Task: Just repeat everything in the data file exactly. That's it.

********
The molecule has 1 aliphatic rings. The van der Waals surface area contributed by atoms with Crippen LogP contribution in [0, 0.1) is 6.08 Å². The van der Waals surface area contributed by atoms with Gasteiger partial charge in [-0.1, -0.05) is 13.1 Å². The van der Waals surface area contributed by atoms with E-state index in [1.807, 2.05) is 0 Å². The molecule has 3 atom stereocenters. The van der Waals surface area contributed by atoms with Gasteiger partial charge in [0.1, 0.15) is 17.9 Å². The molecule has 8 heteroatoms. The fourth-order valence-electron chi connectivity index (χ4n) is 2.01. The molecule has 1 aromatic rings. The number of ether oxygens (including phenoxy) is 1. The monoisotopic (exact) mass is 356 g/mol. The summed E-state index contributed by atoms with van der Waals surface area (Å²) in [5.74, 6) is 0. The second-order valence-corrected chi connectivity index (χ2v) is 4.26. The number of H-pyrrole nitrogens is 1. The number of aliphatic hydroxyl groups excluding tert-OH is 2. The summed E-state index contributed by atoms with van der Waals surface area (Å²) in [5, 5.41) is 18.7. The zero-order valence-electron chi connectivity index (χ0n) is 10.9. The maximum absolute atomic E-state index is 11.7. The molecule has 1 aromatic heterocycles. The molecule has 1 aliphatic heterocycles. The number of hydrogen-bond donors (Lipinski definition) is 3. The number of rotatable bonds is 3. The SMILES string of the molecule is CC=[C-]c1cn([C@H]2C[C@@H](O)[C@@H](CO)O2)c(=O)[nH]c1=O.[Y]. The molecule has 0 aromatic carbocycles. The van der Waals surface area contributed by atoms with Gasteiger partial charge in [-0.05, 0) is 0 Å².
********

The molecule has 1 aliphatic rings. The van der Waals surface area contributed by atoms with Crippen LogP contribution in [0, 0.1) is 6.08 Å². The van der Waals surface area contributed by atoms with Gasteiger partial charge in [-0.1, -0.05) is 13.1 Å². The van der Waals surface area contributed by atoms with E-state index in [1.807, 2.05) is 0 Å². The molecule has 3 atom stereocenters. The van der Waals surface area contributed by atoms with Gasteiger partial charge in [0.1, 0.15) is 17.9 Å². The molecule has 8 heteroatoms. The fourth-order valence-electron chi connectivity index (χ4n) is 2.01. The molecule has 1 aromatic rings. The number of ether oxygens (including phenoxy) is 1. The monoisotopic (exact) mass is 356 g/mol. The summed E-state index contributed by atoms with van der Waals surface area (Å²) in [5.74, 6) is 0. The second-order valence-corrected chi connectivity index (χ2v) is 4.26. The number of H-pyrrole nitrogens is 1. The number of aliphatic hydroxyl groups excluding tert-OH is 2. The summed E-state index contributed by atoms with van der Waals surface area (Å²) in [5, 5.41) is 18.7. The zero-order valence-electron chi connectivity index (χ0n) is 10.9. The maximum absolute atomic E-state index is 11.7. The molecule has 1 aromatic heterocycles. The molecule has 1 aliphatic heterocycles. The number of hydrogen-bond donors (Lipinski definition) is 3. The number of rotatable bonds is 3. The SMILES string of the molecule is CC=[C-]c1cn([C@H]2C[C@@H](O)[C@@H](CO)O2)c(=O)[nH]c1=O.[Y]. The molecule has 0 aromatic carbocycles. The van der Waals surface area contributed by atoms with Gasteiger partial charge in [-0.05, 0) is 0 Å².